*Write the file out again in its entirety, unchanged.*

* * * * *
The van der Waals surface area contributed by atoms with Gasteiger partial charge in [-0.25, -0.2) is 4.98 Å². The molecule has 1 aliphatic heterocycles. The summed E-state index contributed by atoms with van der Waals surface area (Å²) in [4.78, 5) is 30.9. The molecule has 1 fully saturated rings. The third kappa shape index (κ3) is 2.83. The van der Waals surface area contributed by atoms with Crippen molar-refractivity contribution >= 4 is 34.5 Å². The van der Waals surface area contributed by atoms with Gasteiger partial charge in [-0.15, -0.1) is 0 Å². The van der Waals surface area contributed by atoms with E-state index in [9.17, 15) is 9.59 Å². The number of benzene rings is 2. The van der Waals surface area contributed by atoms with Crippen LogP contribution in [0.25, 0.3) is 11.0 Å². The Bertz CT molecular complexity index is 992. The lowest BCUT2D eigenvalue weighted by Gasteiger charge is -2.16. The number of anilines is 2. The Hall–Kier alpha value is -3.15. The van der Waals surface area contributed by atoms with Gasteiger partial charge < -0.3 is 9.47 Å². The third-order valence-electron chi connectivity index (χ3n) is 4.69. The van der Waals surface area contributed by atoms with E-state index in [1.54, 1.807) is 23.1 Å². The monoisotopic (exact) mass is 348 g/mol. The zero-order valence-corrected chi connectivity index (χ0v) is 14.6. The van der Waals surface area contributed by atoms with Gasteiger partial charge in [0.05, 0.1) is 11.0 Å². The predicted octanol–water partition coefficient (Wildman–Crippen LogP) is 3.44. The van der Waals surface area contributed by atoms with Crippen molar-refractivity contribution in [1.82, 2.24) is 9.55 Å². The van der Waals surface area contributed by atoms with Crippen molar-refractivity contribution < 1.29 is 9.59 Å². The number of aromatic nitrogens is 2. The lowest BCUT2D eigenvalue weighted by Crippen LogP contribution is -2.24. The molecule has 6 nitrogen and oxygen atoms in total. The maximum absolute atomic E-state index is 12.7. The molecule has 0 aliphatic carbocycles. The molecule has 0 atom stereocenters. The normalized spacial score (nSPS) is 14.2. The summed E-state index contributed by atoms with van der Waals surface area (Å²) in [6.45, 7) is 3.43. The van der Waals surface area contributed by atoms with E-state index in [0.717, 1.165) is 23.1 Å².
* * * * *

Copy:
The van der Waals surface area contributed by atoms with Gasteiger partial charge in [-0.25, -0.2) is 4.98 Å². The molecule has 1 aliphatic heterocycles. The summed E-state index contributed by atoms with van der Waals surface area (Å²) in [4.78, 5) is 30.9. The molecule has 1 fully saturated rings. The third kappa shape index (κ3) is 2.83. The van der Waals surface area contributed by atoms with Crippen molar-refractivity contribution >= 4 is 34.5 Å². The van der Waals surface area contributed by atoms with Gasteiger partial charge in [-0.15, -0.1) is 0 Å². The van der Waals surface area contributed by atoms with E-state index in [9.17, 15) is 9.59 Å². The number of benzene rings is 2. The van der Waals surface area contributed by atoms with Crippen LogP contribution in [0.25, 0.3) is 11.0 Å². The Bertz CT molecular complexity index is 992. The lowest BCUT2D eigenvalue weighted by Gasteiger charge is -2.16. The number of anilines is 2. The Hall–Kier alpha value is -3.15. The van der Waals surface area contributed by atoms with Gasteiger partial charge < -0.3 is 9.47 Å². The third-order valence-electron chi connectivity index (χ3n) is 4.69. The van der Waals surface area contributed by atoms with E-state index in [1.54, 1.807) is 23.1 Å². The monoisotopic (exact) mass is 348 g/mol. The zero-order valence-corrected chi connectivity index (χ0v) is 14.6. The van der Waals surface area contributed by atoms with Gasteiger partial charge in [0.05, 0.1) is 11.0 Å². The predicted octanol–water partition coefficient (Wildman–Crippen LogP) is 3.44. The van der Waals surface area contributed by atoms with Crippen molar-refractivity contribution in [1.82, 2.24) is 9.55 Å². The van der Waals surface area contributed by atoms with Crippen molar-refractivity contribution < 1.29 is 9.59 Å². The number of aromatic nitrogens is 2. The lowest BCUT2D eigenvalue weighted by Crippen LogP contribution is -2.24. The molecule has 6 nitrogen and oxygen atoms in total. The maximum absolute atomic E-state index is 12.7. The molecule has 0 aliphatic carbocycles. The molecule has 0 atom stereocenters. The normalized spacial score (nSPS) is 14.2. The summed E-state index contributed by atoms with van der Waals surface area (Å²) in [6.45, 7) is 3.43. The van der Waals surface area contributed by atoms with E-state index in [0.717, 1.165) is 23.1 Å².